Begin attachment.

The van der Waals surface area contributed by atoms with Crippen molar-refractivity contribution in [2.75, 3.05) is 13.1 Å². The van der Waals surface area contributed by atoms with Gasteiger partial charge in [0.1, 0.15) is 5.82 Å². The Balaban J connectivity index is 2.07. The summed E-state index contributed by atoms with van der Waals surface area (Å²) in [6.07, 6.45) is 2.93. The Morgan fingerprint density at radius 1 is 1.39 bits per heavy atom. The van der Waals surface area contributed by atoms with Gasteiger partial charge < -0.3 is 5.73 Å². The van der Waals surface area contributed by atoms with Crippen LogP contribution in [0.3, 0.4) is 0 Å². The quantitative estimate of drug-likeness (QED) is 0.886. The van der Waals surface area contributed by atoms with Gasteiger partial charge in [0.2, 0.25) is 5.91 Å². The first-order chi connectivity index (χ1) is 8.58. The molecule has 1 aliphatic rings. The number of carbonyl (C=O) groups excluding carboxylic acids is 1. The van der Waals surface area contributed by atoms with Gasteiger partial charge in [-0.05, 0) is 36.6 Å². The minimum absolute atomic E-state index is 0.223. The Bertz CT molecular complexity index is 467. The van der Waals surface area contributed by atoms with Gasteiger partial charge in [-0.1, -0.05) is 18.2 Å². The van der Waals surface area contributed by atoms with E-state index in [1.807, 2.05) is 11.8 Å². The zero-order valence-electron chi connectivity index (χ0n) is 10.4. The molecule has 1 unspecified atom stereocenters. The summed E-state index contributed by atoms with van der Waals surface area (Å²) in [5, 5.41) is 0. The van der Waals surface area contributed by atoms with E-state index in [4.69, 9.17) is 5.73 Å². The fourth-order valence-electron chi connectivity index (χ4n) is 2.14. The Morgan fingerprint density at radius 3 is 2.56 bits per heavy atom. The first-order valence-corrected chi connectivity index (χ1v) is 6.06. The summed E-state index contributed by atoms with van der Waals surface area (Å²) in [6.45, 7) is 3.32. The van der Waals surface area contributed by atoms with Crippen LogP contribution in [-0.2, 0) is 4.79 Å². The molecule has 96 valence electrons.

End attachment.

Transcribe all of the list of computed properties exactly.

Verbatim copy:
The van der Waals surface area contributed by atoms with Crippen molar-refractivity contribution in [2.75, 3.05) is 13.1 Å². The van der Waals surface area contributed by atoms with Gasteiger partial charge in [0.1, 0.15) is 5.82 Å². The Balaban J connectivity index is 2.07. The summed E-state index contributed by atoms with van der Waals surface area (Å²) in [6.07, 6.45) is 2.93. The Morgan fingerprint density at radius 1 is 1.39 bits per heavy atom. The van der Waals surface area contributed by atoms with Gasteiger partial charge < -0.3 is 5.73 Å². The van der Waals surface area contributed by atoms with Crippen LogP contribution in [0.3, 0.4) is 0 Å². The quantitative estimate of drug-likeness (QED) is 0.886. The van der Waals surface area contributed by atoms with Gasteiger partial charge in [0.2, 0.25) is 5.91 Å². The first-order chi connectivity index (χ1) is 8.58. The molecule has 1 aliphatic rings. The number of carbonyl (C=O) groups excluding carboxylic acids is 1. The van der Waals surface area contributed by atoms with Gasteiger partial charge in [-0.05, 0) is 36.6 Å². The minimum absolute atomic E-state index is 0.223. The Bertz CT molecular complexity index is 467. The van der Waals surface area contributed by atoms with Gasteiger partial charge in [-0.1, -0.05) is 18.2 Å². The van der Waals surface area contributed by atoms with E-state index in [1.807, 2.05) is 11.8 Å². The zero-order valence-electron chi connectivity index (χ0n) is 10.4. The molecule has 1 unspecified atom stereocenters. The summed E-state index contributed by atoms with van der Waals surface area (Å²) in [5, 5.41) is 0. The van der Waals surface area contributed by atoms with E-state index in [4.69, 9.17) is 5.73 Å². The fourth-order valence-electron chi connectivity index (χ4n) is 2.14. The Morgan fingerprint density at radius 3 is 2.56 bits per heavy atom. The first-order valence-corrected chi connectivity index (χ1v) is 6.06. The summed E-state index contributed by atoms with van der Waals surface area (Å²) in [6.45, 7) is 3.32. The van der Waals surface area contributed by atoms with Crippen LogP contribution in [-0.2, 0) is 4.79 Å². The molecule has 96 valence electrons.